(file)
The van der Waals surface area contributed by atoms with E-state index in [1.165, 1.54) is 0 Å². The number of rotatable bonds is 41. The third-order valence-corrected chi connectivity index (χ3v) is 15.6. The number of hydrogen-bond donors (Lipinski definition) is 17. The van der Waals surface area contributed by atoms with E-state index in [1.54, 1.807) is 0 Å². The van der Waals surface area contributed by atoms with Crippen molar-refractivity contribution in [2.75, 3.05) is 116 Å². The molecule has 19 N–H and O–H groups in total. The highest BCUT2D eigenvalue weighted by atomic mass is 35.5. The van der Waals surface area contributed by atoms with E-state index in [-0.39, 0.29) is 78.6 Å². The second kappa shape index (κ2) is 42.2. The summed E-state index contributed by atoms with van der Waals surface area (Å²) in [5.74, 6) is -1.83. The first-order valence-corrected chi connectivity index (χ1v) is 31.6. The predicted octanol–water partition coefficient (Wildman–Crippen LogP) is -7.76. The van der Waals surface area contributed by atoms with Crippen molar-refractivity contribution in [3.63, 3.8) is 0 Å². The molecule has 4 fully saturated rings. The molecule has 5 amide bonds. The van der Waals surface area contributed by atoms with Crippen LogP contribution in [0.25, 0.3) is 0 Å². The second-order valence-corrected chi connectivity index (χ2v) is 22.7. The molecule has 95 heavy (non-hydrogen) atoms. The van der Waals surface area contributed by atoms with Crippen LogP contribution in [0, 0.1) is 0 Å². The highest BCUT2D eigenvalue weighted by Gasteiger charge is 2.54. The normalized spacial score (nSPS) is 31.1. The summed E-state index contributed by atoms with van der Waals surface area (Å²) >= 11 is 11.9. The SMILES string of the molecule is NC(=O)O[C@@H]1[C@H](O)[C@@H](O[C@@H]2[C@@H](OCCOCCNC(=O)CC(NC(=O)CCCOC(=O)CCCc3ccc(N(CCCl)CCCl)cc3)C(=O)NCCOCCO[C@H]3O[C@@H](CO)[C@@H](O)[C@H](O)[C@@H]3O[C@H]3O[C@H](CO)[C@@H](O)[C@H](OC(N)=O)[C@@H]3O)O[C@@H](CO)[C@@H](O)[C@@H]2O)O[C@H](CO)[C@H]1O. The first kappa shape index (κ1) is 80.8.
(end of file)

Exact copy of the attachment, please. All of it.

The van der Waals surface area contributed by atoms with E-state index in [1.165, 1.54) is 0 Å². The number of rotatable bonds is 41. The third-order valence-corrected chi connectivity index (χ3v) is 15.6. The number of hydrogen-bond donors (Lipinski definition) is 17. The van der Waals surface area contributed by atoms with E-state index in [1.54, 1.807) is 0 Å². The van der Waals surface area contributed by atoms with Crippen molar-refractivity contribution in [2.75, 3.05) is 116 Å². The molecule has 19 N–H and O–H groups in total. The highest BCUT2D eigenvalue weighted by atomic mass is 35.5. The van der Waals surface area contributed by atoms with E-state index in [-0.39, 0.29) is 78.6 Å². The second kappa shape index (κ2) is 42.2. The summed E-state index contributed by atoms with van der Waals surface area (Å²) in [5.74, 6) is -1.83. The first-order valence-corrected chi connectivity index (χ1v) is 31.6. The predicted octanol–water partition coefficient (Wildman–Crippen LogP) is -7.76. The van der Waals surface area contributed by atoms with Crippen molar-refractivity contribution in [3.63, 3.8) is 0 Å². The molecule has 4 fully saturated rings. The molecule has 5 amide bonds. The van der Waals surface area contributed by atoms with Crippen LogP contribution in [0.25, 0.3) is 0 Å². The second-order valence-corrected chi connectivity index (χ2v) is 22.7. The molecule has 95 heavy (non-hydrogen) atoms. The van der Waals surface area contributed by atoms with Crippen LogP contribution in [0, 0.1) is 0 Å². The highest BCUT2D eigenvalue weighted by Gasteiger charge is 2.54. The normalized spacial score (nSPS) is 31.1. The summed E-state index contributed by atoms with van der Waals surface area (Å²) >= 11 is 11.9. The SMILES string of the molecule is NC(=O)O[C@@H]1[C@H](O)[C@@H](O[C@@H]2[C@@H](OCCOCCNC(=O)CC(NC(=O)CCCOC(=O)CCCc3ccc(N(CCCl)CCCl)cc3)C(=O)NCCOCCO[C@H]3O[C@@H](CO)[C@@H](O)[C@H](O)[C@@H]3O[C@H]3O[C@H](CO)[C@@H](O)[C@H](OC(N)=O)[C@@H]3O)O[C@@H](CO)[C@@H](O)[C@@H]2O)O[C@H](CO)[C@H]1O. The first kappa shape index (κ1) is 80.8.